Saturday, December 29, 2007

Championship Series, Game 6

The action switched back to Cleveland for Game 6. As expected, Ed Reulbach got the call for the Cubs in this must-win situation. The Indians opted to hold Dennis Martinez for Game 7 and trust in Charles Nagy to try and bring the Cloverland League championship to the Forest City.

The game was a taut one through 5. Chicago scratched out a run in the 2nd on a single by Johnny Kling (who took 2nd on a misplay by Manny Ramirez), a sacrifice by Frank Schulte, and a bloop single by Johnny Evers. The Indians threatened in the bottom of the inning, putting men on 2nd and 3rd with one out before Ramirez grounded hard to Tinker and Sorrento ended the inning with a strikeout.

Nagy ran into more trouble in the 6th, walking Steinfeldt to open the inning, who came around to score on a single by Schulte after a fielder's choice. Nagy again escaped without further damage thanks to yet another baserunner kill by Manny, who nailed Schulte at the plate after a single by Slagle to end the inning.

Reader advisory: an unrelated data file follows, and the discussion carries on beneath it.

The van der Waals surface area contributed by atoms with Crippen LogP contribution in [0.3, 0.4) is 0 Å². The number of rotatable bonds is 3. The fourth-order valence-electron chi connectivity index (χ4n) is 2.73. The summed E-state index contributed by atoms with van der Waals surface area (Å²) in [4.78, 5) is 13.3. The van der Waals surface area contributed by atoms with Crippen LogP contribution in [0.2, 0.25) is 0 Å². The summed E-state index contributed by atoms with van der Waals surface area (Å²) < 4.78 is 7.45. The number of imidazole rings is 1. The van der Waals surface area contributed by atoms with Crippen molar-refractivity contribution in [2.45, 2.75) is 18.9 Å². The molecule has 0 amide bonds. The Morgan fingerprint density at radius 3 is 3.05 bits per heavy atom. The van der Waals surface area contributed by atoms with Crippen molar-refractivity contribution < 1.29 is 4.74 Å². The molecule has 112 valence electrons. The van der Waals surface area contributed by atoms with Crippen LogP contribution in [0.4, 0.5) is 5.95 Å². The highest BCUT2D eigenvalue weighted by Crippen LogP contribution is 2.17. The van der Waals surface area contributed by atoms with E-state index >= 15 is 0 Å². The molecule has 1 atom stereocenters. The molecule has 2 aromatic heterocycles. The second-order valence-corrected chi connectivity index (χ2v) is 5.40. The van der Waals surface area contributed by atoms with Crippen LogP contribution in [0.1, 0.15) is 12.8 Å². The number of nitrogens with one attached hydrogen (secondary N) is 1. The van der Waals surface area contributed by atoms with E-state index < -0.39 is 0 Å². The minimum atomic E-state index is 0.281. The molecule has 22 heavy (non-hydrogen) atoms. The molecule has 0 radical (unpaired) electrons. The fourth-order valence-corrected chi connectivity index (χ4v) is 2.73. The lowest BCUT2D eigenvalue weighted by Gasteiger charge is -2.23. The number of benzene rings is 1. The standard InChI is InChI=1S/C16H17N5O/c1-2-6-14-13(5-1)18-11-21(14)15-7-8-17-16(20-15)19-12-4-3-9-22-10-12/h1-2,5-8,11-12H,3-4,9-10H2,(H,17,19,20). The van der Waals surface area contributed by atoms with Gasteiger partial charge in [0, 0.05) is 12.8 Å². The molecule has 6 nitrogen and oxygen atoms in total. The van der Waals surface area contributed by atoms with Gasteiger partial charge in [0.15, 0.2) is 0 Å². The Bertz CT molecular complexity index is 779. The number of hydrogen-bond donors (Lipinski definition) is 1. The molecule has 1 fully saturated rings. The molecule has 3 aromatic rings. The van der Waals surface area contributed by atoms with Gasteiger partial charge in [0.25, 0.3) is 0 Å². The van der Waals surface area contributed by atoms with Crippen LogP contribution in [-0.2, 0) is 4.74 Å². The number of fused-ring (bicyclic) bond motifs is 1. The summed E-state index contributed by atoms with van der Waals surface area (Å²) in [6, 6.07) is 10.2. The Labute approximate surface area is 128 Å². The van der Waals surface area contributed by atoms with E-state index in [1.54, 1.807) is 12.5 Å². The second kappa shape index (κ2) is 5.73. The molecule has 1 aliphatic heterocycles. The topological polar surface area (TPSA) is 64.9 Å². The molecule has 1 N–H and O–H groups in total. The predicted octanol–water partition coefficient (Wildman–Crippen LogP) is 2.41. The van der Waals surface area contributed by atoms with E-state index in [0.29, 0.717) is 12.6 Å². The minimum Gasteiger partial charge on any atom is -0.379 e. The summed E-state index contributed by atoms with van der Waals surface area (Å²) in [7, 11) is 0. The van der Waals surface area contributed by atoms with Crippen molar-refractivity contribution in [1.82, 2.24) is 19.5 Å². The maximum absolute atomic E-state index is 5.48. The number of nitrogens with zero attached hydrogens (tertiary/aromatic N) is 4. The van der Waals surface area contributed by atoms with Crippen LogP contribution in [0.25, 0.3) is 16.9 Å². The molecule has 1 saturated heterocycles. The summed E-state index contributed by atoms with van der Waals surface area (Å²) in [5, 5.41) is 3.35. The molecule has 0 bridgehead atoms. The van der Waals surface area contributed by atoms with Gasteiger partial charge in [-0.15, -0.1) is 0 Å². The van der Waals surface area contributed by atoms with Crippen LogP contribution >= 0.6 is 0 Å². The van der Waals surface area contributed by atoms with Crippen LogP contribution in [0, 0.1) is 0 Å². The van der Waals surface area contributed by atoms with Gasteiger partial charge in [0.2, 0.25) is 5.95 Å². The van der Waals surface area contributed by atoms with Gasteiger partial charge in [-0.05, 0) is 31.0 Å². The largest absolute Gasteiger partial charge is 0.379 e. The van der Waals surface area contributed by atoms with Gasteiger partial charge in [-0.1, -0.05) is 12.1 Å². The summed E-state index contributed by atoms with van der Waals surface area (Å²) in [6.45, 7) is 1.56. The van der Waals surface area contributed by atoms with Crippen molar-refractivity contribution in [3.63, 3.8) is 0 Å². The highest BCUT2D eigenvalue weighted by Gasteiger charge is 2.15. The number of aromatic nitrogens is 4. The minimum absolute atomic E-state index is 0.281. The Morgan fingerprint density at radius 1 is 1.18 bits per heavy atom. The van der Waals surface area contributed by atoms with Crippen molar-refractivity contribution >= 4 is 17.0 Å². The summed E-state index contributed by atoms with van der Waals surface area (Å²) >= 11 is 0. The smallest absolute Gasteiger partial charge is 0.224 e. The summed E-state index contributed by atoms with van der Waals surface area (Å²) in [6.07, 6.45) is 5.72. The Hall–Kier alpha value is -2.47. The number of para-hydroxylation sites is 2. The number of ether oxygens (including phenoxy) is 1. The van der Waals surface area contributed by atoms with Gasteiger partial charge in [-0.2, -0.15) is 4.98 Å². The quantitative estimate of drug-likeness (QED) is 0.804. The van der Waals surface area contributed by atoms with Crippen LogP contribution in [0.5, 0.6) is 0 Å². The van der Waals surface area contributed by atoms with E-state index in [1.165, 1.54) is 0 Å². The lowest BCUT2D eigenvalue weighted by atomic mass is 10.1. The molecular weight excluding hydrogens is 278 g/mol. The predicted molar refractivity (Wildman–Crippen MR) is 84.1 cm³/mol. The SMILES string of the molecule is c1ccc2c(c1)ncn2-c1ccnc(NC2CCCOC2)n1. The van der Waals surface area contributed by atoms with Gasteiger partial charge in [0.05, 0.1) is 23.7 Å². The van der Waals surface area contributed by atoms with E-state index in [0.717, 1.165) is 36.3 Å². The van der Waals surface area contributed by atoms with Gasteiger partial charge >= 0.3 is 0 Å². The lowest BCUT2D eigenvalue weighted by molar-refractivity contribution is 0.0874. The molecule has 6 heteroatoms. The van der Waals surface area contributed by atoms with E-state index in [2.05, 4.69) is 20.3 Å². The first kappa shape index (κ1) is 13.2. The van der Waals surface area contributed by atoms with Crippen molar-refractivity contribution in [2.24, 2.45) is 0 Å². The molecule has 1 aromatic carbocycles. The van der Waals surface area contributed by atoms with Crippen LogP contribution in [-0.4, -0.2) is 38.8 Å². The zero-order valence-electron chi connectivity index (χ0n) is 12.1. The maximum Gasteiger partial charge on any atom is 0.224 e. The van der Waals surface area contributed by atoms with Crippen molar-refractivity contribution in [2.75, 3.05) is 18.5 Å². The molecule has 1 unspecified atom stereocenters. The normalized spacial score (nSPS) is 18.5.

Nagy gave way to Alan Embree in the 7th, and Embree made the Indians' job much harder by walking the two men he faced, loading the bases. Julian Tavarez made matters that much worse by hitting Chance to drive in a run, giving up a single to Steinfeldt, and walking Kling before giving way himself to Assenmacher. One fielder's choice and one double play later, Cleveland had escaped, but with a 6-0 deficit.

Overall entered in the 8th and kept Cleveland down as the Cubs added another run off of Ken Hill in the 9th. In the end, Chicago held the Indians to 4 hits, setting up a climactic Game 7!
Carl Lundgren is slated to start for Chicago, Dennis Martinez for Cleveland. There was some speculation that Reulbach was lifted to allow him to pitch in relief in Game 7, but he's not likely to be available unless the Cubs have run out of pitchers.